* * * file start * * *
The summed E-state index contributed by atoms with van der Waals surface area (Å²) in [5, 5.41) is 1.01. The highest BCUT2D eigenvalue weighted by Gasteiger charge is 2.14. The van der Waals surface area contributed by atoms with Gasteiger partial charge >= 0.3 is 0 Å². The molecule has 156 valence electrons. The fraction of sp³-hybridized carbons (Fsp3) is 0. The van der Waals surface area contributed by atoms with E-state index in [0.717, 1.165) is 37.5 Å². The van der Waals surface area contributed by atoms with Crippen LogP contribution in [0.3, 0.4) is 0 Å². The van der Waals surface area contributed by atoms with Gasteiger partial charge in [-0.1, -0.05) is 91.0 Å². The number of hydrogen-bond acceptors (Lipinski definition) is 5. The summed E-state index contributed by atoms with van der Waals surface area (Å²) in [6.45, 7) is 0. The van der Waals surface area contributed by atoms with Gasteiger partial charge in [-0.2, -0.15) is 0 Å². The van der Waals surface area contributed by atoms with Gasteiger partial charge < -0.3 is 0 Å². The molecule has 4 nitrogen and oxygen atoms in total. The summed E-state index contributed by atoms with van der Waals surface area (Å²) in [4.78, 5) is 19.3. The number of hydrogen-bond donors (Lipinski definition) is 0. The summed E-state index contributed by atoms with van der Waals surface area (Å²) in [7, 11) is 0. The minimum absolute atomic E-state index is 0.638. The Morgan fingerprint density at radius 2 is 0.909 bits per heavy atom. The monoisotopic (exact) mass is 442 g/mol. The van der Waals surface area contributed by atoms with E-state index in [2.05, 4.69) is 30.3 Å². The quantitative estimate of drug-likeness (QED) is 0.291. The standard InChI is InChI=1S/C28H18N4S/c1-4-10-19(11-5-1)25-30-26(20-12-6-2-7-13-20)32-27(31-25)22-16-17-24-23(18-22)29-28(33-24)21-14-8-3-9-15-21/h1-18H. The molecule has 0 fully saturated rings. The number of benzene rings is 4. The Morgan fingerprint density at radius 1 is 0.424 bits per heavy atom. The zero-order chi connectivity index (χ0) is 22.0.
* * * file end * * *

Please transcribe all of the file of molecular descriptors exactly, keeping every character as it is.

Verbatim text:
The summed E-state index contributed by atoms with van der Waals surface area (Å²) in [5, 5.41) is 1.01. The highest BCUT2D eigenvalue weighted by Gasteiger charge is 2.14. The van der Waals surface area contributed by atoms with Gasteiger partial charge >= 0.3 is 0 Å². The molecule has 156 valence electrons. The fraction of sp³-hybridized carbons (Fsp3) is 0. The van der Waals surface area contributed by atoms with E-state index in [0.717, 1.165) is 37.5 Å². The van der Waals surface area contributed by atoms with Crippen LogP contribution in [0.3, 0.4) is 0 Å². The van der Waals surface area contributed by atoms with Gasteiger partial charge in [-0.1, -0.05) is 91.0 Å². The number of hydrogen-bond acceptors (Lipinski definition) is 5. The summed E-state index contributed by atoms with van der Waals surface area (Å²) in [6.45, 7) is 0. The van der Waals surface area contributed by atoms with Gasteiger partial charge in [-0.2, -0.15) is 0 Å². The van der Waals surface area contributed by atoms with Gasteiger partial charge < -0.3 is 0 Å². The molecule has 4 nitrogen and oxygen atoms in total. The summed E-state index contributed by atoms with van der Waals surface area (Å²) in [4.78, 5) is 19.3. The number of hydrogen-bond donors (Lipinski definition) is 0. The summed E-state index contributed by atoms with van der Waals surface area (Å²) in [7, 11) is 0. The minimum absolute atomic E-state index is 0.638. The Morgan fingerprint density at radius 2 is 0.909 bits per heavy atom. The monoisotopic (exact) mass is 442 g/mol. The van der Waals surface area contributed by atoms with E-state index in [2.05, 4.69) is 30.3 Å². The quantitative estimate of drug-likeness (QED) is 0.291. The standard InChI is InChI=1S/C28H18N4S/c1-4-10-19(11-5-1)25-30-26(20-12-6-2-7-13-20)32-27(31-25)22-16-17-24-23(18-22)29-28(33-24)21-14-8-3-9-15-21/h1-18H. The molecule has 0 fully saturated rings. The number of benzene rings is 4. The Morgan fingerprint density at radius 1 is 0.424 bits per heavy atom. The zero-order chi connectivity index (χ0) is 22.0.